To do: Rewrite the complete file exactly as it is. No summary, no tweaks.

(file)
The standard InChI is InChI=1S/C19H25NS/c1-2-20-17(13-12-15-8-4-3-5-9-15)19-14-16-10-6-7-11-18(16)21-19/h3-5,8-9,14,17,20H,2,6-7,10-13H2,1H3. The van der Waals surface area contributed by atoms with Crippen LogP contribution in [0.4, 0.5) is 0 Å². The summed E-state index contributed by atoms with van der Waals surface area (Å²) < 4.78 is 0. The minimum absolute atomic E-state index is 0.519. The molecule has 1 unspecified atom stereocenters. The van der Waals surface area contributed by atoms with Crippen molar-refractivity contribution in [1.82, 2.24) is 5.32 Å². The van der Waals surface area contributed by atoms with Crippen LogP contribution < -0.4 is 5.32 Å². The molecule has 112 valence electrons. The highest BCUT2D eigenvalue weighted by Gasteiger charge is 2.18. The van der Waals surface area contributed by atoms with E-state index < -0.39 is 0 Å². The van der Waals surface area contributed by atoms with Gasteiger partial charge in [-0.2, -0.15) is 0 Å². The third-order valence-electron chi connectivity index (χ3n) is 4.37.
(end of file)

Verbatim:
The standard InChI is InChI=1S/C19H25NS/c1-2-20-17(13-12-15-8-4-3-5-9-15)19-14-16-10-6-7-11-18(16)21-19/h3-5,8-9,14,17,20H,2,6-7,10-13H2,1H3. The van der Waals surface area contributed by atoms with Crippen LogP contribution in [0.4, 0.5) is 0 Å². The summed E-state index contributed by atoms with van der Waals surface area (Å²) < 4.78 is 0. The minimum absolute atomic E-state index is 0.519. The molecule has 1 unspecified atom stereocenters. The van der Waals surface area contributed by atoms with Crippen molar-refractivity contribution in [1.82, 2.24) is 5.32 Å². The van der Waals surface area contributed by atoms with Crippen LogP contribution < -0.4 is 5.32 Å². The molecule has 112 valence electrons. The highest BCUT2D eigenvalue weighted by Gasteiger charge is 2.18. The van der Waals surface area contributed by atoms with E-state index < -0.39 is 0 Å². The van der Waals surface area contributed by atoms with Gasteiger partial charge in [-0.2, -0.15) is 0 Å². The third-order valence-electron chi connectivity index (χ3n) is 4.37.